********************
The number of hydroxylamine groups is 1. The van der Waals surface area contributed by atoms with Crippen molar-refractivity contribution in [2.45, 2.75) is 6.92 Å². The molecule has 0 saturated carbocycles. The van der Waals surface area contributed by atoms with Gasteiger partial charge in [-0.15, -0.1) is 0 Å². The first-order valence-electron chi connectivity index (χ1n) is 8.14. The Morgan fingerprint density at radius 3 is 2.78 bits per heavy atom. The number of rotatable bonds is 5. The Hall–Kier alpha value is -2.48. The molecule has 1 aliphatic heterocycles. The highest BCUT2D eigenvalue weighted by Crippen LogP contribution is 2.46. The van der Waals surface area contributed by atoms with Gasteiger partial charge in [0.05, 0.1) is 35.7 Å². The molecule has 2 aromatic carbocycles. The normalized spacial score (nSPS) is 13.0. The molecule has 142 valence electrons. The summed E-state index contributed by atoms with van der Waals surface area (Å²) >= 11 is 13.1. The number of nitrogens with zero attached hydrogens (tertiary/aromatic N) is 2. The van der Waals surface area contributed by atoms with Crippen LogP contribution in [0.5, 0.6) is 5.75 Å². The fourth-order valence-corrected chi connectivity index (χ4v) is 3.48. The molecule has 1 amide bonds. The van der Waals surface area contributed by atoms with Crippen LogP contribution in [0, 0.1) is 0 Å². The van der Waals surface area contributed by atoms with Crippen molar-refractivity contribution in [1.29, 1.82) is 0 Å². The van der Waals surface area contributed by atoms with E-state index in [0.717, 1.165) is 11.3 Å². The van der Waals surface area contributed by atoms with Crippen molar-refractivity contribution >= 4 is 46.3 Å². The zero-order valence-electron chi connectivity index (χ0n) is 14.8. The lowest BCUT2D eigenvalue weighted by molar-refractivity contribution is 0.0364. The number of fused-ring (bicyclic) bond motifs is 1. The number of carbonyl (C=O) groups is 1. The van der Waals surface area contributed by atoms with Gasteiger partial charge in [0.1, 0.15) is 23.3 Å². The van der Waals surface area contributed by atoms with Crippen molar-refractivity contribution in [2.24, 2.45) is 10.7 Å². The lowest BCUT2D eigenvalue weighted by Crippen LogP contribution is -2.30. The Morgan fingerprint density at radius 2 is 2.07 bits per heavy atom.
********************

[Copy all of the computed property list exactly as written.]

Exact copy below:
The number of hydroxylamine groups is 1. The van der Waals surface area contributed by atoms with Crippen molar-refractivity contribution in [2.45, 2.75) is 6.92 Å². The molecule has 0 saturated carbocycles. The van der Waals surface area contributed by atoms with Gasteiger partial charge in [-0.15, -0.1) is 0 Å². The first-order valence-electron chi connectivity index (χ1n) is 8.14. The Morgan fingerprint density at radius 3 is 2.78 bits per heavy atom. The number of rotatable bonds is 5. The Hall–Kier alpha value is -2.48. The molecule has 1 aliphatic heterocycles. The highest BCUT2D eigenvalue weighted by Crippen LogP contribution is 2.46. The van der Waals surface area contributed by atoms with Gasteiger partial charge in [0.05, 0.1) is 35.7 Å². The molecule has 2 aromatic carbocycles. The normalized spacial score (nSPS) is 13.0. The molecule has 142 valence electrons. The summed E-state index contributed by atoms with van der Waals surface area (Å²) >= 11 is 13.1. The number of nitrogens with zero attached hydrogens (tertiary/aromatic N) is 2. The van der Waals surface area contributed by atoms with Crippen LogP contribution in [0.5, 0.6) is 5.75 Å². The fourth-order valence-corrected chi connectivity index (χ4v) is 3.48. The molecule has 1 amide bonds. The van der Waals surface area contributed by atoms with Crippen LogP contribution in [0, 0.1) is 0 Å². The van der Waals surface area contributed by atoms with Crippen molar-refractivity contribution in [1.29, 1.82) is 0 Å². The van der Waals surface area contributed by atoms with E-state index in [0.717, 1.165) is 11.3 Å². The van der Waals surface area contributed by atoms with Crippen molar-refractivity contribution >= 4 is 46.3 Å². The zero-order valence-electron chi connectivity index (χ0n) is 14.8. The lowest BCUT2D eigenvalue weighted by molar-refractivity contribution is 0.0364. The number of fused-ring (bicyclic) bond motifs is 1. The number of carbonyl (C=O) groups is 1. The van der Waals surface area contributed by atoms with Gasteiger partial charge in [0.1, 0.15) is 23.3 Å². The van der Waals surface area contributed by atoms with Crippen molar-refractivity contribution in [2.24, 2.45) is 10.7 Å². The lowest BCUT2D eigenvalue weighted by Crippen LogP contribution is -2.30. The Morgan fingerprint density at radius 2 is 2.07 bits per heavy atom.